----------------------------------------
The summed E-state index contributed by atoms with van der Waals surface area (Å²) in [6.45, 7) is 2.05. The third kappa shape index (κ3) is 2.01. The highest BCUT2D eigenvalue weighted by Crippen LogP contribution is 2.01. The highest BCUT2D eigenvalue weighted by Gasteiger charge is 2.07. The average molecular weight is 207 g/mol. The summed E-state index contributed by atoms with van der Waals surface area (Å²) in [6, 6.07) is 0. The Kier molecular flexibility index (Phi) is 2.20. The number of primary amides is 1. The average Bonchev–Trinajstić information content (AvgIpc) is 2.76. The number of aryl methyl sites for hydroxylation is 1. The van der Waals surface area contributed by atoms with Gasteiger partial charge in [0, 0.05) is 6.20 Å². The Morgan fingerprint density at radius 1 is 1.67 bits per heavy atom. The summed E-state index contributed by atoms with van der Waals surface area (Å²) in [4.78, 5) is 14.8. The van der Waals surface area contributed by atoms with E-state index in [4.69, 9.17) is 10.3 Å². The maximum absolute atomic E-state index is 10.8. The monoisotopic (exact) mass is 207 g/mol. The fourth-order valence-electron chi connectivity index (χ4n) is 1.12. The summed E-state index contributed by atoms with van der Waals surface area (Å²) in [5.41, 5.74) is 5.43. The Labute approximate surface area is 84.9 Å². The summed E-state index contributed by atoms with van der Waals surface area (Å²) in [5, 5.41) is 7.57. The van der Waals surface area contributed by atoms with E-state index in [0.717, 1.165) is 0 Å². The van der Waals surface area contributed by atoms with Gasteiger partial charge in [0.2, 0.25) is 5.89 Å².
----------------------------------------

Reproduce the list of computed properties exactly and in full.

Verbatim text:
The summed E-state index contributed by atoms with van der Waals surface area (Å²) in [6.45, 7) is 2.05. The third kappa shape index (κ3) is 2.01. The highest BCUT2D eigenvalue weighted by Crippen LogP contribution is 2.01. The highest BCUT2D eigenvalue weighted by Gasteiger charge is 2.07. The average molecular weight is 207 g/mol. The summed E-state index contributed by atoms with van der Waals surface area (Å²) in [6, 6.07) is 0. The Kier molecular flexibility index (Phi) is 2.20. The number of primary amides is 1. The average Bonchev–Trinajstić information content (AvgIpc) is 2.76. The number of aryl methyl sites for hydroxylation is 1. The van der Waals surface area contributed by atoms with Gasteiger partial charge in [0, 0.05) is 6.20 Å². The Morgan fingerprint density at radius 1 is 1.67 bits per heavy atom. The summed E-state index contributed by atoms with van der Waals surface area (Å²) in [4.78, 5) is 14.8. The van der Waals surface area contributed by atoms with E-state index in [4.69, 9.17) is 10.3 Å². The maximum absolute atomic E-state index is 10.8. The monoisotopic (exact) mass is 207 g/mol. The fourth-order valence-electron chi connectivity index (χ4n) is 1.12. The summed E-state index contributed by atoms with van der Waals surface area (Å²) in [5.41, 5.74) is 5.43. The Labute approximate surface area is 84.9 Å². The summed E-state index contributed by atoms with van der Waals surface area (Å²) in [5, 5.41) is 7.57. The van der Waals surface area contributed by atoms with E-state index in [0.717, 1.165) is 0 Å². The van der Waals surface area contributed by atoms with Gasteiger partial charge in [0.2, 0.25) is 5.89 Å².